“…student Nicholas Saucier tried to get (Democratic Governor Dannel ) Malloy to answer questions about his support for gun control legislation, which has put Saucier’s ammunition manufacturing business in jeopardy. Saucier followed Malloy to his car after the governor finished speaking at a public forum at Asnuntuck Community College.

The exchange took place in October of last year, and was captured on video…” 

Sounds relatively harmless so far, right?

Now here’s the video:

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Yaron Brook Interview on The Heartland Institute Daily Podcast: The Philosophy of Liberty

What’s the difference between “equality,” as the US Founding Fathers meant it and “equality,” as those in today’s political Left mean it? The Founders created the freest and most prosperous nation on earth. Yet did you know that the Khmer Rouge of Cambodia were motivated by “equality” in the deliberate murder of millions of people?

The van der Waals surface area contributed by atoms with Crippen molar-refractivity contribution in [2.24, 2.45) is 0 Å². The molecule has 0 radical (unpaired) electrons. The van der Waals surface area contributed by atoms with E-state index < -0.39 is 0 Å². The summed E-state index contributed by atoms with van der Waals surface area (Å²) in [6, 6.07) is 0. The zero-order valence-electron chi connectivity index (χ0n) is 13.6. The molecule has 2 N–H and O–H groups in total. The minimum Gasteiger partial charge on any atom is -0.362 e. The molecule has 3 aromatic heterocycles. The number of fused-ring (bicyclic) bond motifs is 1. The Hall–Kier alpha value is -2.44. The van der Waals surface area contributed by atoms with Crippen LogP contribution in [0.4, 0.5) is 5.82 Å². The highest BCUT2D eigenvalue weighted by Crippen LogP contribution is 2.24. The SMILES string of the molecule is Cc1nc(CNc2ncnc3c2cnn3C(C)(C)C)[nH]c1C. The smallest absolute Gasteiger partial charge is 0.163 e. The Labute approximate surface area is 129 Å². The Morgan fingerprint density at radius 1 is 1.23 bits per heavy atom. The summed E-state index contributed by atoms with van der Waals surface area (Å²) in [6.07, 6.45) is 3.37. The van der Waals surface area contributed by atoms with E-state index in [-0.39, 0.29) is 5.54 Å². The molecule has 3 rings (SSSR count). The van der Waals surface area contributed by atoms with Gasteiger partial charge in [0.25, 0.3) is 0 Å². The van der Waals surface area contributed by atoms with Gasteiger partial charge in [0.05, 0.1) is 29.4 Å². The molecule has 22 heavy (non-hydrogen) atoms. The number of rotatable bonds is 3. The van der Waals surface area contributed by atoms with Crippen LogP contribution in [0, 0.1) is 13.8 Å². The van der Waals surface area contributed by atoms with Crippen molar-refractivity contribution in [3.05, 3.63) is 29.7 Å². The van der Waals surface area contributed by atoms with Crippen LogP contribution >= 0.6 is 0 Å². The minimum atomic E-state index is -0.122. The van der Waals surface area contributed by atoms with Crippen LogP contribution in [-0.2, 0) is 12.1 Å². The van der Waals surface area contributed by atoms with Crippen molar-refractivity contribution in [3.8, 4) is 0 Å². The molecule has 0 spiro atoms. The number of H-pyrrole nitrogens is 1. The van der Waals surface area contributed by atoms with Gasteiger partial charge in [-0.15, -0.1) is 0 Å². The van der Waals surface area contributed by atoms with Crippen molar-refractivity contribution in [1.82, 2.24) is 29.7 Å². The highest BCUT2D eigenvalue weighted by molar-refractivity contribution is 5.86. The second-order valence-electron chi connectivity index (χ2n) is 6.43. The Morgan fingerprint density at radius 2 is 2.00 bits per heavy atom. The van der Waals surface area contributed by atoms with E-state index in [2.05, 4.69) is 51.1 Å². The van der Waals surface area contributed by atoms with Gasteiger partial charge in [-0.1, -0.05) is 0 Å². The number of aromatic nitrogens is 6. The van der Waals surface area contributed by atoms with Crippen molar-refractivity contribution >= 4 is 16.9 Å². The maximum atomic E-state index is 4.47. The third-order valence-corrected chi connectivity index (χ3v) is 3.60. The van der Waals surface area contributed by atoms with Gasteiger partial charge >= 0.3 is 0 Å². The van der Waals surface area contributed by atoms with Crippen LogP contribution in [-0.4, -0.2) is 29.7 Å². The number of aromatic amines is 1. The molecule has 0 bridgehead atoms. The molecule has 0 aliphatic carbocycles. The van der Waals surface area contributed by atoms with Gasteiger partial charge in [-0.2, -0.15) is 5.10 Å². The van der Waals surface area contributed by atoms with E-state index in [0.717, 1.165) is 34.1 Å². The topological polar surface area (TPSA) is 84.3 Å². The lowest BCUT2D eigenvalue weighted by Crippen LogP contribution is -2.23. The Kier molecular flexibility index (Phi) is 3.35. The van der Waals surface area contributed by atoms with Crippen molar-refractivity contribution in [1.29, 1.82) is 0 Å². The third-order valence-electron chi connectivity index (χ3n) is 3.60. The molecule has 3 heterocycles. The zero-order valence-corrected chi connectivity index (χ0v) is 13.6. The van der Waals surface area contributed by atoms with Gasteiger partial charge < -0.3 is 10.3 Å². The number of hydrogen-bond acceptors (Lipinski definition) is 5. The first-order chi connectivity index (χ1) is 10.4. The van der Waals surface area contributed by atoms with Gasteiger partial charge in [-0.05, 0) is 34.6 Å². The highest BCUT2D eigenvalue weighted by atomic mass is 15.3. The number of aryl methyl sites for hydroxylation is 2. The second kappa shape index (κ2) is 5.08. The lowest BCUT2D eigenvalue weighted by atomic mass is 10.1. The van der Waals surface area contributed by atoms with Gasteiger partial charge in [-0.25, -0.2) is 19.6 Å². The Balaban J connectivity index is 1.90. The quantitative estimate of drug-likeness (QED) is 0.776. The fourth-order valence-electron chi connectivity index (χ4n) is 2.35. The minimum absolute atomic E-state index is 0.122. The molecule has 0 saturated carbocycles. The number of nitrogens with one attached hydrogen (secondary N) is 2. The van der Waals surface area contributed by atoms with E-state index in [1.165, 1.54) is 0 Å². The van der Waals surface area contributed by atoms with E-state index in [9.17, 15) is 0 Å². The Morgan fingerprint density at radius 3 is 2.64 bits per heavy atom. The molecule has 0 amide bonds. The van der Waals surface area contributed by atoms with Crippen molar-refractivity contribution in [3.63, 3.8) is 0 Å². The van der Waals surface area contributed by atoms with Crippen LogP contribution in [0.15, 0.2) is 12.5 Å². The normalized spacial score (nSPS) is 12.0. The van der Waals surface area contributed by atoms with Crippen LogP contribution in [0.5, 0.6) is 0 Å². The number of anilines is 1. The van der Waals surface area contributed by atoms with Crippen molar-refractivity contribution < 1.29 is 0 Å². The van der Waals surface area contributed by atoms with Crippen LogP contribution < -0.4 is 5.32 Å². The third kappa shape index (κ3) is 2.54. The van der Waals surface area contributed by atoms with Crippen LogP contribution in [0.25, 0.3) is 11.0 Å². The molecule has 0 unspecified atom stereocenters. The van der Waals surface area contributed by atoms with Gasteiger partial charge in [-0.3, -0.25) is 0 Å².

In this interview with Jim Lakely of the Heartland Daily Podcast, Yaron Brook, president of the Ayn Rand Institute, discusses equality, morality and general philosophy, and their connection to liberty:

Here is Part 1.

I had some trouble with the player stopping in the middle. If anyone has this problem, the direct link to the file is here:

http://heartland.org/sites/default/files/yaronbrook-part1.mp3

Here is Part 2.

And the direct link to the file:

http://heartland.org/sites/default/files/fire-yaronbrook-part2.mp3

If you found the interview enlightening or persuasive, please share this post with as many people as you can. Yaron Brook has a very important message, and is an excellent speaker. Here is a particularly good example of his many lectures:

Finally, I recommend the book Yaron Brook coauthored with Don Watkins: Free Market Revolution: How Ayn Rand’s Ideas Can End Big Government

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Related Posts:

How to Show That Taxation is Robbery

Wealth is Created by Action Based on Rational Thought

Why Healthcare in the US is So Expensive, and What Can Be Done About It

The Nature of the Morality of Rational Egoism: Short Notes

An Objectivist Refutation of Anarcho-Capitalism (Market Anarchy)